Flexibility is a key feature of convertible bonds, and means that new deals can be positive for both issuers and investors, as opposed to a zero-sum game. We see that dynamic at play in a new EUR 500 million, 3-year maturity exchangeable bond launched after the European market close on 16 February by FEMSA—Fomento Economico Mexicano SAB de CV, the major Coca-Cola bottler in Mexico—that converts into shares of Heineken Holding NV (HEIO).
Exchangeable bonds can be a highly useful tool for large holders of listed stocks to monetize these holdings. In the case of FEMSA, which took a stake in the Dutch brewer more than 10 years ago, the company has just concluded a strategic review with an outcome to divest its Heineken holding. Using a convertible structure where an option is embedded into bond represents (in part) a forward sale of its Heineken stock that holding that can be delivered upon conversion, but at a premium to today’s price, and without selling that stock directly into the market. In return, investors that subscribe to the deal receive an option on a well-known blue-chip consumer stock that is new to the convertible bond market and can do so in the form of an expected investment-grade rated instrument with decent coupon and reasonable equity sensitivity.
This new exchangeable bond was brought to market by three banks: Bank of America, Goldman Sachs, and Morgan Stanley. It can convert into shares of Heineken Holding (HEIO), which holds 50.01% of the shares of Heineken NA (HEIA). FEMSA’s strategic holding in Heineken was structured via shares of Heineken Holding, where the Heineken family and other holders control just over 50% of those shares. The coupon range was set between 2.375% and 2.875%, with a conversion premium range between 25-30% placed off a concurrent equity offering of EUR 3 billion in shares of Heineken Holding NV (HEIO) and Heineken NV (HEIA). (On the morning of 17 February, the final terms of the deal were set at 2.625% and 27.5% premium, so at the middle of the marketed range.) Heineken made a commitment to purchase shares in the equity offering of both lines of stock, which should support the overall stock placement and minimize the discount required to place these shares. An interesting aspect of the stock placement for the exchangeable is that there is an allocation for delta-hedged holders to offset the short stock position they would usually set up as part of their strategy, further minimizing impact to Heineken Holding stock. These exchangeable bonds will carry some dividend protection, meaning that dividends paid above a threshold amount (EUR 1.73, or a yield of roughly 2%) will be compensated by an adjustment to the conversion ratio so that exchangeable holders will receive additional stock.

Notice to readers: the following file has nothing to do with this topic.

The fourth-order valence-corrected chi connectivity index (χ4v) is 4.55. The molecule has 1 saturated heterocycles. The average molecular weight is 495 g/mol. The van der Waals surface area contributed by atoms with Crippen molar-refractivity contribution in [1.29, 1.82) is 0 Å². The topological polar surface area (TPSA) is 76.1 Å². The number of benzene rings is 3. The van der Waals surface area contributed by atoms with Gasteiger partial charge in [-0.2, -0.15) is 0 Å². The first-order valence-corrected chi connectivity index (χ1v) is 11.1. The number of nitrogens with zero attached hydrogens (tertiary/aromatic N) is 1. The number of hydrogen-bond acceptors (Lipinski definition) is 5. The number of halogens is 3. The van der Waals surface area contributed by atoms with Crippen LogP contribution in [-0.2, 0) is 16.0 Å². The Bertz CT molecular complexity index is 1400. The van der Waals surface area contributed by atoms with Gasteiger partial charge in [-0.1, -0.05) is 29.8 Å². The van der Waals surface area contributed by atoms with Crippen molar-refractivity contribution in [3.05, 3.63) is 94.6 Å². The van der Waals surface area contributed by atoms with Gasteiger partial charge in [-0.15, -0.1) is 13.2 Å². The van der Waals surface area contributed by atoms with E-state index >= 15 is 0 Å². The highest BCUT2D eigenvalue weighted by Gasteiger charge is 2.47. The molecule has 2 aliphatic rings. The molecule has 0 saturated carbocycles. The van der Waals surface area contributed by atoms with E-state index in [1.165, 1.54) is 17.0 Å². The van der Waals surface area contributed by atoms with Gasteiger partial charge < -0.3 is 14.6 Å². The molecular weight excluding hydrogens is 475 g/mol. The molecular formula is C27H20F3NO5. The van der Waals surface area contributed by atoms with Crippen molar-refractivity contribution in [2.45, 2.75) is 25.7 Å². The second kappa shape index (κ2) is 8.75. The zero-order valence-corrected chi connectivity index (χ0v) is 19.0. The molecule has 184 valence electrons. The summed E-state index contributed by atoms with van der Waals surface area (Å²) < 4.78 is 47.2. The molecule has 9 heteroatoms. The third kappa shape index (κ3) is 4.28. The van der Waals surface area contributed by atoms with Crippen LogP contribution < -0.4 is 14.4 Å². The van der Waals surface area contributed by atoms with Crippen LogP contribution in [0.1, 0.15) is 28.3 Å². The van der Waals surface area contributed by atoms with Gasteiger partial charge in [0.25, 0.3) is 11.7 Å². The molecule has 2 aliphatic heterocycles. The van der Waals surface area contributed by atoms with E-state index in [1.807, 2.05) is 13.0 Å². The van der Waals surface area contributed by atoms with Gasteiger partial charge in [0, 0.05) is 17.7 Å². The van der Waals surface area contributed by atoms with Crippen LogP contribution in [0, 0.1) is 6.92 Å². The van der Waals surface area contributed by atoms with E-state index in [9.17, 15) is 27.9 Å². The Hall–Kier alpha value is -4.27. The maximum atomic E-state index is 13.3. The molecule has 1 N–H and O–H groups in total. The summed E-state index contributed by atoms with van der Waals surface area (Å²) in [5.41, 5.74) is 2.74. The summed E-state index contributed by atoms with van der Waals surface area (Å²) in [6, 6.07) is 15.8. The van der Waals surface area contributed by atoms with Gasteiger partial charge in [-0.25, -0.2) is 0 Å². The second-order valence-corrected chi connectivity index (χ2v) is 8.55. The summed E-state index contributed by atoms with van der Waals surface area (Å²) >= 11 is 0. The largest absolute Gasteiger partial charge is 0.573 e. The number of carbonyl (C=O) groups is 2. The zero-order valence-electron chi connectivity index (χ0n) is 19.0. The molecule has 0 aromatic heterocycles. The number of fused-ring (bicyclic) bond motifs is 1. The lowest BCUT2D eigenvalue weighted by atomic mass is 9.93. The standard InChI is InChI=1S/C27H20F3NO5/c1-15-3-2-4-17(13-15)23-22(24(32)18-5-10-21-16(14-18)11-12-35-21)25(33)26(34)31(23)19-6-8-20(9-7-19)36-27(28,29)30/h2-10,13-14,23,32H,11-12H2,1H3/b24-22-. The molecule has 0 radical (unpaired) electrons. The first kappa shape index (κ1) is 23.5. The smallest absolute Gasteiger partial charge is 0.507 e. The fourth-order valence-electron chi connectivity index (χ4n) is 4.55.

We felt that the assumptions from the lead banks (credit spread of 80 basis points, stock borrow cost of 40 basis points, and volatility of 22%) appeared reasonable, and that the exchangeable bond would likely be well received by all players in the convertible bond market. Long-only investors can now get exposure to Heineken, which is a high-quality name in a sector where there is currently no exposure in our market. (We have seen brewers issue convertible bonds in the past, including Asahi and MolsonCoors, as well as a smaller exchangeable issued by Spanish brewer Damm into shares of Ebro Foods.) The output delta when using the leads’ assumptions comes out in the mid-30s range, and that equity sensitivity is geared more towards the community of long-only, directional holders. Some brokers not involved in the underwriting have made their own assumptions to arrive at a fair value range of just below par to par. Still, we think the deal can still work for delta-hedged, relative value investors. The presence of a delta placement should help avoid spikes in the stock borrow cost (a higher cost to short stock reduces the potential return from the hedged position) and many of these delta-hedged investors may subscribe if they imagine these bonds will be in high demand by long-only investors, which could cause the price of the exchangeable bonds to richen. In sum, something for everyone.
Selling this exchangeable bond along with a stock placement allows FEMSA to monetise about half of its position in Heineken, and the speed and flexibility of this total transaction is clearly helpful to the issuer. There may remain an overhang on the Heineken stock price if FEMSA continues to sell shares into the market. That said, the presence of a meaningful coupon for investment grade credit reduces the possibility of a hangover to holders of the exchangeable bond, as does a conversion premium that incorporates the discount incorporated in the stock placement price.
No investment strategy or risk management technique can guarantee returns or eliminate risks in any market environment. Past performance is not a guide to future results. The prices of investments and income from them may fall as well as rise and an investor’s investment is subject to potential loss, in whole or in part. Forecasts and estimates are based upon subjective assumptions about circumstances and events that may not yet have taken place and may never do so. The statements and opinions expressed in this article are those of the author as of the date of publication, and do not necessarily represent the view of Redwheel. This article does not constitute investment advice and the information shown is for illustrative purposes only.